Domestic Workers Struggle for Rights Amid Senate Confusion

Jacquie Simone Jun 25, 2009

PHOTO: MARK BAILEYThe uncertain power-sharing agreement between Democrats and Republicans in the New York State Senate could jeopardize the passage of the Domestic Workers Bill of Rights, which is designed to improve working conditions for some 200,000 domestic workers in New York.

The bill would ensure overtime pay, advance notice of termination, annual cost of living increases, healthcare and protection against discrimination, as well as paid sick days, personal days and vacation days. Domestic workers are not protected by the National Labor Relations Act or similar labor legislation. Domestic Workers United (DWU) has been a leader in this five-year campaign.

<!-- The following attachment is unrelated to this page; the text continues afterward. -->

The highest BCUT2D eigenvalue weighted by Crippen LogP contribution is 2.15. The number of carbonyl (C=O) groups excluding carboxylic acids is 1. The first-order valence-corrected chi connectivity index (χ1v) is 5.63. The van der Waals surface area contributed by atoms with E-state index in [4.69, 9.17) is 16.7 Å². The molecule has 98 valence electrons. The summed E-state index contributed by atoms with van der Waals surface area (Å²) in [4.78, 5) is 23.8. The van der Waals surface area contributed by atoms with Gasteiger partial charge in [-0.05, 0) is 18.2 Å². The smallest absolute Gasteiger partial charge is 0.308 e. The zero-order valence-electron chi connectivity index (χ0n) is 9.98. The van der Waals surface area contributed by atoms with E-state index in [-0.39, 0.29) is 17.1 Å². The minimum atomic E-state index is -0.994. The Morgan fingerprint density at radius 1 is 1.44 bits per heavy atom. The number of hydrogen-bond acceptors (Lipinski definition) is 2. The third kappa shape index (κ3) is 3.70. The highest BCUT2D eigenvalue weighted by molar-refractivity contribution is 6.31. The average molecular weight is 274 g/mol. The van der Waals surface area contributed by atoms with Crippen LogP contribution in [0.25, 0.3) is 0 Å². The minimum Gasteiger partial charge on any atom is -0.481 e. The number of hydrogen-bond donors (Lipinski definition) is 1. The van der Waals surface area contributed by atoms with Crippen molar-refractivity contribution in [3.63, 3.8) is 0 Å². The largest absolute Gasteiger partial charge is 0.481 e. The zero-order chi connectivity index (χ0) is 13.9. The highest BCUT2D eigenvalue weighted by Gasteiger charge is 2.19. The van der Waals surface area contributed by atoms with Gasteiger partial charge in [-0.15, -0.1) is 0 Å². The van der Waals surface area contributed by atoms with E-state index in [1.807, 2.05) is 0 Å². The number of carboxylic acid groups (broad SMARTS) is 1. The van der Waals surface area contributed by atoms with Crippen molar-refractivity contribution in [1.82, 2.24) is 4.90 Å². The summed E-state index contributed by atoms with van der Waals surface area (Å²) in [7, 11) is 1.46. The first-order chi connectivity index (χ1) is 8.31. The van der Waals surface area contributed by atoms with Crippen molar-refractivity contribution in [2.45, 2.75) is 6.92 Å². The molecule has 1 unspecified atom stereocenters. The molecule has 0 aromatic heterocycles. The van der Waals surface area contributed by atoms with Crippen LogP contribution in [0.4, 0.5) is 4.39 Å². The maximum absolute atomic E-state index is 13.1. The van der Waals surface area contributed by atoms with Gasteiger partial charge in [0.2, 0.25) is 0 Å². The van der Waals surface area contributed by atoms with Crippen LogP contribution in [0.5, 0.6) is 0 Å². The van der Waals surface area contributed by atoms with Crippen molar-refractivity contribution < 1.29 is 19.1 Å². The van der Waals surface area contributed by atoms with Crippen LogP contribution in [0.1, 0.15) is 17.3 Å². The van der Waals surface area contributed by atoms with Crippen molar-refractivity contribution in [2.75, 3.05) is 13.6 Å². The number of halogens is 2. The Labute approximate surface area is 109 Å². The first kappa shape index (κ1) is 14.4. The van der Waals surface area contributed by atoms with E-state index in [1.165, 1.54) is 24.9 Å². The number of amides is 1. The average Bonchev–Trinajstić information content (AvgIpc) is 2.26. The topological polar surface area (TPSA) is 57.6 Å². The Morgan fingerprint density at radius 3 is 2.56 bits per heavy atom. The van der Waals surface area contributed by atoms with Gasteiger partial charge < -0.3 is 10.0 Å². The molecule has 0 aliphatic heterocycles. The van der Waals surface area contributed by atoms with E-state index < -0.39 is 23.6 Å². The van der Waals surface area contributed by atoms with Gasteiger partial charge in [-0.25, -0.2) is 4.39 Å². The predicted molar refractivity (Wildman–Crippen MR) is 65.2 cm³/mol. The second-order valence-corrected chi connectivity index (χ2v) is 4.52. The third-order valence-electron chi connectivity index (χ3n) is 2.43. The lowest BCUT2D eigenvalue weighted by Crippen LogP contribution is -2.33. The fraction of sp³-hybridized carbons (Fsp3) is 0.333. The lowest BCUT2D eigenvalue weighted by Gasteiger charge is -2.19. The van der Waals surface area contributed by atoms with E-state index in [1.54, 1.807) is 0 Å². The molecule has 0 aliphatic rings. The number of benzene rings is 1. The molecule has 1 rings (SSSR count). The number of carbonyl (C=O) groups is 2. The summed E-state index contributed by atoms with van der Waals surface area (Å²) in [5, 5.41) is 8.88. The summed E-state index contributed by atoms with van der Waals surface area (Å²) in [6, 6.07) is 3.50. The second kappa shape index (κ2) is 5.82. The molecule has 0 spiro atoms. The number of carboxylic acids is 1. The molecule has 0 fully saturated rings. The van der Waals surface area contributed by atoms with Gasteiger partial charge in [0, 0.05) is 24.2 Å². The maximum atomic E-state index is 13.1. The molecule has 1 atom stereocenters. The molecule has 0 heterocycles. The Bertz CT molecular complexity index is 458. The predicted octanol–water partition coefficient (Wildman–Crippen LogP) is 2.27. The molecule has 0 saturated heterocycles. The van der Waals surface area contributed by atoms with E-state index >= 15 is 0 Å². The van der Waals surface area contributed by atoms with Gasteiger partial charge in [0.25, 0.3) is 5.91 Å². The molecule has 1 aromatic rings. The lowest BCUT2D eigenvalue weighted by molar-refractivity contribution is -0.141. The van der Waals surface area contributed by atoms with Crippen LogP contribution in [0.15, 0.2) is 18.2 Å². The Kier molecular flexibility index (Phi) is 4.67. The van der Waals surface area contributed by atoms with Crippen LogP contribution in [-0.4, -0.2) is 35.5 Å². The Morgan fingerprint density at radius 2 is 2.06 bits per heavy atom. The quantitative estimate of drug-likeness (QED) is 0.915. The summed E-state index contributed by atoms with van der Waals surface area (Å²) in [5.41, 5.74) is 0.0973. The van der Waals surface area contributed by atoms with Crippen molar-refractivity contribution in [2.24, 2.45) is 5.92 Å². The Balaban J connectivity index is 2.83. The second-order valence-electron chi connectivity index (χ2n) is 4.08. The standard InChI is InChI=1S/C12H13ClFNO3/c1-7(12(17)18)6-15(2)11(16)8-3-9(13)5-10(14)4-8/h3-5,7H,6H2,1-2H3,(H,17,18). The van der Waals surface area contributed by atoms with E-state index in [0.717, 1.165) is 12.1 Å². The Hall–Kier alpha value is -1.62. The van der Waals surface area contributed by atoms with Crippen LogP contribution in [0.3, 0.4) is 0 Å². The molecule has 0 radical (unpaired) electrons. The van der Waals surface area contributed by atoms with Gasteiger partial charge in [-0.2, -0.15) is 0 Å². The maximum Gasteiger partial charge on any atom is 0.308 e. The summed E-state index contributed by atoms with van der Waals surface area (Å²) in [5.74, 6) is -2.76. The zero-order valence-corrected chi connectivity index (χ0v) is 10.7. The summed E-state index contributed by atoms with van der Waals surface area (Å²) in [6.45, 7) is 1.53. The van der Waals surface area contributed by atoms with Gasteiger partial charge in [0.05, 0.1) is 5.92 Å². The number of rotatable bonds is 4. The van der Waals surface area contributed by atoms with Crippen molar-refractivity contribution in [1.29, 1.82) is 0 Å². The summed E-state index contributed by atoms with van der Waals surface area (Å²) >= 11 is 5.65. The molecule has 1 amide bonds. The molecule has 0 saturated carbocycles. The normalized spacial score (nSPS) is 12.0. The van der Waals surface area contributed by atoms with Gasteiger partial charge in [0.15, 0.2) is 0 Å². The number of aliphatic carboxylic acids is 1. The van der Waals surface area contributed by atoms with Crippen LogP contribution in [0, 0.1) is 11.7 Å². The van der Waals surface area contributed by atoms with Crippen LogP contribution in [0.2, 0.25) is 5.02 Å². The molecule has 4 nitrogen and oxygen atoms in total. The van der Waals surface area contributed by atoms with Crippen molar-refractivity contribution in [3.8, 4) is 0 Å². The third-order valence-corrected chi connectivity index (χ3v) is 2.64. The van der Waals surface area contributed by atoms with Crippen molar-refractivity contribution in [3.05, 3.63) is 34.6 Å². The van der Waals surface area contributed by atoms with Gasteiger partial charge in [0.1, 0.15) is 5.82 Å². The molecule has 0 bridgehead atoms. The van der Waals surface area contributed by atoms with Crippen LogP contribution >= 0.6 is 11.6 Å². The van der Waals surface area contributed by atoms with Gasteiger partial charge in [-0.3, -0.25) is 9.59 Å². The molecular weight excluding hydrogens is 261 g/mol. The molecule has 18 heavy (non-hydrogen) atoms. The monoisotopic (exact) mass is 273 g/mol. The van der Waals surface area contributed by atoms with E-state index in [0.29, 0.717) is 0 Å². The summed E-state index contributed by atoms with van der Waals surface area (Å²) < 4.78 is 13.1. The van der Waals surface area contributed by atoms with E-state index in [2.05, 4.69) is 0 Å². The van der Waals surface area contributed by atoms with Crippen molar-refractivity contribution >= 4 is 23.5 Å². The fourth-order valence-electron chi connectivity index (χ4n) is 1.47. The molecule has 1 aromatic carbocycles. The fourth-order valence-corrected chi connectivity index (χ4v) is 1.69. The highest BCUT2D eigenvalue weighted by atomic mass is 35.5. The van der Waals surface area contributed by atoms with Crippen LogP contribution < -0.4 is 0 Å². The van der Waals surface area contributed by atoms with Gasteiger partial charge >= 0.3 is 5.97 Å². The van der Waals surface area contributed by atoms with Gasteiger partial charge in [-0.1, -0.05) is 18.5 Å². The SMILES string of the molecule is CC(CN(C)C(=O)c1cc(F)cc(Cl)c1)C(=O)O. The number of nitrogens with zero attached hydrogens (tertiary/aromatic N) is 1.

Recent DWU events in New York City include a 24-hour vigil for the Domestic Workers Bill of Rights June 12 and a children and families march for domestic workers’ rights June 14. The bill (A1470/S2311) has been approved by the Assembly and Senate Labor Committees and is waiting to be debated on the floors of both chambers.

The June 8 coup in the State Senate, in which two Democrats — Sens. Pedro Espada (Bronx) and Hiram Monserrate (Queens)— switched parties, enabled the Republicans to claim control, hindering progress on this and other legislative issues.

Since then, Monserrate has switched back to the Democratic Party, leaving the Senate split 31-31. Both Monserrate and Espada are co-sponsors of the Domestic Workers Bill of Rights. While some Republican senators support the bill, as The Indypendent went to press the ambiguous Senate leadership was continuing to postpone discussion of the bill.

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